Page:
Researchers began manipulating laser technologies to use in scientific research long time ago. Which began as abstract exploration of the behavior of light and its interaction with nature, soon turned into a complete branch of science that we all now know as photonics. As scientists advanced their probing, they learned just how influential photonics is in many scientific discoveries.
Photonics technology quickly spread from the realm of physics to life sciences. Light and laser technologies find use in many stages of medical and biological research. Spectroscopy allows for detailed examination of biological building blocks, which stand to alter the way that we look at diseases. From drug development and delivery, to medical imaging and genomics, and even robotic guidance in surgery, all rely on medical lasers for success.
The technologies discussed in this blog post all influence the progress of modern medicine as we know it. As we speak, these tools are discovering new diseases and new ways to treat them. In this article we will explore the far-reaching influence of photonics on medicine.
#1 – Diagnostic Imaging Devices (OCT, MRI and PET)
Diagnostics is arguably the most heavily affected medical aspect changed by photonics. For instance, OCT scans are a modern advent that can detect a multitude of previously troublesome conditions. The earliest and most impacted area that OCT has benefited is ophthalmology. Eye scans using OCT can detect glaucoma, retinopathy, and other forms of critical optic degradation. The technique has been vital in diagnosing new retinal disorders and is now a staple in every modern optometry clinic.
Similarly, MRI, CT and other imaging methods have also lent themselves to progressing women’s health diagnostics. These eliminate the need for cumbersome and invasive processes, by replacing them with a simple scan. More on this below.
A burgeoning imaging technique called PET (positron emission tomography) relies on advances made in photonics and molecular biology. PET leverages gamma radiation to map metabolic processes within the body, and better trace the origins of a disease. This technique has become particularly useful in cancer diagnostics. Another area that’s found an application for PET is neurology, and drug development for both aforementioned areas. Unfortunately, while PET is less invasive than its CT/OCT counterparts, it still exposes the patient to large doses of ionizing radiation.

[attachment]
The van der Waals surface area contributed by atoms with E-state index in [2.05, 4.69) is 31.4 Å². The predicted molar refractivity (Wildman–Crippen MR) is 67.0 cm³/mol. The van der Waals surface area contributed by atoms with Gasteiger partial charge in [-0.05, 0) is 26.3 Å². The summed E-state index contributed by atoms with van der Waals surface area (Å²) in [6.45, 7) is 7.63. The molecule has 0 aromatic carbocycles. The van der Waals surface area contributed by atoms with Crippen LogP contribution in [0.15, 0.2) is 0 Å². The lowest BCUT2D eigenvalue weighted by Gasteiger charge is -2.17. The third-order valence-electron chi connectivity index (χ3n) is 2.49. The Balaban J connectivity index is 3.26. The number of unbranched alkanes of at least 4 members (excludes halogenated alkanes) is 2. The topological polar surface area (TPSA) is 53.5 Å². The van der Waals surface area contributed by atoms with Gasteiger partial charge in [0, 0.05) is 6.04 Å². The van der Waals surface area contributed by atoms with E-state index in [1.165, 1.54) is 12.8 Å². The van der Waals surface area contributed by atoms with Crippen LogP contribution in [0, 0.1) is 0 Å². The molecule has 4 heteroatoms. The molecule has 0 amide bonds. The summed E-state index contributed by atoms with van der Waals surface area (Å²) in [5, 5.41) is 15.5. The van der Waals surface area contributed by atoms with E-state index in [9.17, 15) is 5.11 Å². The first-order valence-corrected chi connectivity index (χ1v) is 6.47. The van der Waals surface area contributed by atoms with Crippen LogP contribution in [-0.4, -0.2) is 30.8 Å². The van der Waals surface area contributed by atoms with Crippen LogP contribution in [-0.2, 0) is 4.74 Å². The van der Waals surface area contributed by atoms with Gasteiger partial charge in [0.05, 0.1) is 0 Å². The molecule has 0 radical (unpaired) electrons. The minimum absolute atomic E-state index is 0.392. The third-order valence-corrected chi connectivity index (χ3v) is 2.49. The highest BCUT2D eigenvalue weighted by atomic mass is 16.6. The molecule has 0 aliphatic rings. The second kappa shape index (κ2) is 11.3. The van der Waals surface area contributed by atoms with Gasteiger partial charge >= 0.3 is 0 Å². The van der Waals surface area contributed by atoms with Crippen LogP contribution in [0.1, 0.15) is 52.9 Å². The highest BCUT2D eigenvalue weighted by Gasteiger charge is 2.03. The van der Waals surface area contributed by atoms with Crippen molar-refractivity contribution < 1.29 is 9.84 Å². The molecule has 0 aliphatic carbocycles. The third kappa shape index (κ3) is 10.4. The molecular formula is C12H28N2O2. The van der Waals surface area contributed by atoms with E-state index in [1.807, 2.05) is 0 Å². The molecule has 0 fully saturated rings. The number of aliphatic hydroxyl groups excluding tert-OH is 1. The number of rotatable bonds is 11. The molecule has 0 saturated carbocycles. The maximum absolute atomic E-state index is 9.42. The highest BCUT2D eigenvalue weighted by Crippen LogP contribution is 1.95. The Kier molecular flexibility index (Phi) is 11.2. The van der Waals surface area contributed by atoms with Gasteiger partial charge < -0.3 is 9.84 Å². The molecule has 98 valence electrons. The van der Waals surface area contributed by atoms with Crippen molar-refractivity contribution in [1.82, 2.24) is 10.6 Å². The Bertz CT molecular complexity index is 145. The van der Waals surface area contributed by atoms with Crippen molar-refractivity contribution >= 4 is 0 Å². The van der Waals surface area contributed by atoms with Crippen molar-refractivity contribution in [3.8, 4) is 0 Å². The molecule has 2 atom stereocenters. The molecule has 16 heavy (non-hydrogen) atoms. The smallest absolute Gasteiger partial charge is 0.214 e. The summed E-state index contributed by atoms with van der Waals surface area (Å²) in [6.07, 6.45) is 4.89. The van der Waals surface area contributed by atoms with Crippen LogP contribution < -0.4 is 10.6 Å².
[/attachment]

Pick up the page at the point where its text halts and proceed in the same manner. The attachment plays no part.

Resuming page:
#2 – Less invasive procedures for Women’s Health
Women’s health diagnostics have greatly evolved due to photonics, eliminating invasive and embarrassing treatment procedures. The invasive nature of even basic women’s health procedures are a huge deterrent to the early detection and diagnosis of severely deadly illnesses. From regions with wide accessibility to women’s care, to those who are under served, all populations report embarrassment and discomfort as a heavily weighted factor in their decision to seek treatment or visit a doctor’s office.
The most notable imaging tool in this sphere is likely the ultrasound device. This tool assists women’s health in many aspects, from obstetrics, to gynecology, to urology and breast cancer diagnostics. Fluorescence imaging has also played a big part in identifying the biological source of many diseases, particular breast cancer.
This comes in the form of low cost diagnostic devices that make regular checkups easier. Preventative medicine is difficult to achieve when people are disincentivized to attend their regular checkups. The future of photonic medicine leans towards the development of optical biopsy techniques. When these methods fully eliminate discomfort from patients, preventative care becomes a more prominent fix to women’s health problems.
#3 – Surgical guidance and automated medical procedures
A variety of devices used in medicine are a direct result from collaboration between biotechnology, biomedical engineering and photonics. These devices range from surgical guidance tools, to biomarker detection and other treatment tools. Machine vision technology uses laser scanning to inform the decisions of automated instruments. The most well known of these is likely autonomous vehicles, manufacturing devices and other robotic tech.